United States District Court, E.D. Missouri, Eastern Division
MEMORANDUM AND ORDER
NANNETTE A. BAKER MAGISTRATE JUDGE
an action under 42 U.S.C. § 405(g) for judicial review
of the Commissioner of Social Security's final decision
denying Bennie Woodland's application for disability
insurance benefits under the Social Security Act, 42 U.S.C.
§ 423 et seq. Woodland alleged disability due
to acanthamoeba keratitis. (Tr. 208.) The parties have consented
to the exercise of authority by the undersigned United States
Magistrate Judge pursuant to 28 U.S.C. § 636(c). [Doc.
8.] For the reasons set forth below, the Court will affirm
the Commissioner's final decision.
December 28, 2011, Woodland applied for disability insurance
benefits, alleging disability since November 2,
2011. (Tr. 163-176.) The Social Security
Administration (“SSA”) denied Woodland's
claim and he filed a timely request for hearing before an
administrative law judge (“ALJ”). (Tr. 94-105,
119-20.) The SSA granted Woodland's request for review
and an administrative hearing was held on November 25, 2013.
(Tr. 29-64.) Woodland, who was represented by counsel, and a
vocational expert testified at the hearing. On December 23,
2013, the ALJ found that Woodland was not disabled as defined
in the Society Security Act. (Tr. 17-24.) Woodland requested
a review of the ALJ's decision from the Appeals Council.
(Tr. 9.) On April 10, 2015, the Appeals Council of the Social
Security Administration denied Woodland's request for
review. (Tr. 1-4.) The decision of the ALJ thus stands as the
final decision of the Commissioner. See Sims v.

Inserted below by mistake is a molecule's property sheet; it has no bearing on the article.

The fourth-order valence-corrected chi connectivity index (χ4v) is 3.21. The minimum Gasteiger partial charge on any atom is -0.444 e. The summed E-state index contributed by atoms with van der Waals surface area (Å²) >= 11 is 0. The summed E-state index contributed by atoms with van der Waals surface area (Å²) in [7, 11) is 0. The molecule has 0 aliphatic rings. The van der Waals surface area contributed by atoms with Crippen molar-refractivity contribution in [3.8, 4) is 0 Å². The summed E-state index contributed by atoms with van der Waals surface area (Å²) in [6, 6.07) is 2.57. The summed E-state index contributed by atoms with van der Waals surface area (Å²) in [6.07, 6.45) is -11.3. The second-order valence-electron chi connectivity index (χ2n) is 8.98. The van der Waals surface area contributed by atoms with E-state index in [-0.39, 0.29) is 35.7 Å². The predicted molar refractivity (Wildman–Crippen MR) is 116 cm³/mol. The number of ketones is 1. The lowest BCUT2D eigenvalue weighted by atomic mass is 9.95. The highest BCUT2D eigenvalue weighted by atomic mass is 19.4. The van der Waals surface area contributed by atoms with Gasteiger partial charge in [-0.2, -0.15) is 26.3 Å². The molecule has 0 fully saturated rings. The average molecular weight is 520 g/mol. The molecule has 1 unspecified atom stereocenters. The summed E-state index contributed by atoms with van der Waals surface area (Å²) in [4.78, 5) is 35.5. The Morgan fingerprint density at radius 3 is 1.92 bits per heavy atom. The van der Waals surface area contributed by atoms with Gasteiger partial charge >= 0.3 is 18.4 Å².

Apfel, 530 U.S. 103, 107 (2000).
filed this appeal on June 12, 2015. [Doc 1.] The Commissioner
filed an Answer and the certified Administrative Transcript
on August 24, 2015. [Docs. 11, 12.] Woodland filed a Brief in
Support of the Complaint on January 21, 2016. [Doc. 21.] The
Commissioner filed a Brief in Support of the Answer on March
23, 2016. [Doc. 24.]
Standard of Review
standard of review is narrow. Pearsall v. Massanari,
274 F.3d 1211, 1217 (8th Cir. 2001). This Court reviews
decisions of the ALJ to determine whether the decision is
supported by substantial evidence in the record as a whole.
42 U.S.C. § 405(g). Substantial evidence is less than a
preponderance, but enough that a reasonable mind would find
adequate support for the ALJ's decision. Smith v.
Shalala, 31 F.3d 715, 717 (8th Cir. 1994). The court
determines whether evidence is substantial by considering
evidence that detracts from the Commissioner's decision
as well as evidence that supports it. Cox v.
Barnhart, 471 F.3d 902, 906 (8th Cir. 2006). The Court
may not reverse just because substantial evidence exists that
would support a contrary outcome or because the Court would
have decided the case differently. Id. If, after
reviewing the record as a whole, the Court finds it possible
to draw two inconsistent positions from the evidence and one
of those positions represents the Commissioner's finding,
the Commissioner's decision must be affirmed.
Masterson v. Barnhart, 363 F.3d 731, 736 (8th Cir.
2004). To determine whether the ALJ's final decision is
supported by substantial evidence, the Court is required to
review the administrative record as a whole to consider:
(1) The findings of credibility made by the ALJ;
(2) The education, background, work history, and age of the
(3) The medical evidence given by the claimant's treating
(4) The subjective complaints of pain and description of the
claimant's physical activity and impairment;
(5) The corroboration by third parties of the claimant's
(6) The testimony of vocational experts based upon prior
hypothetical questions which fairly set forth the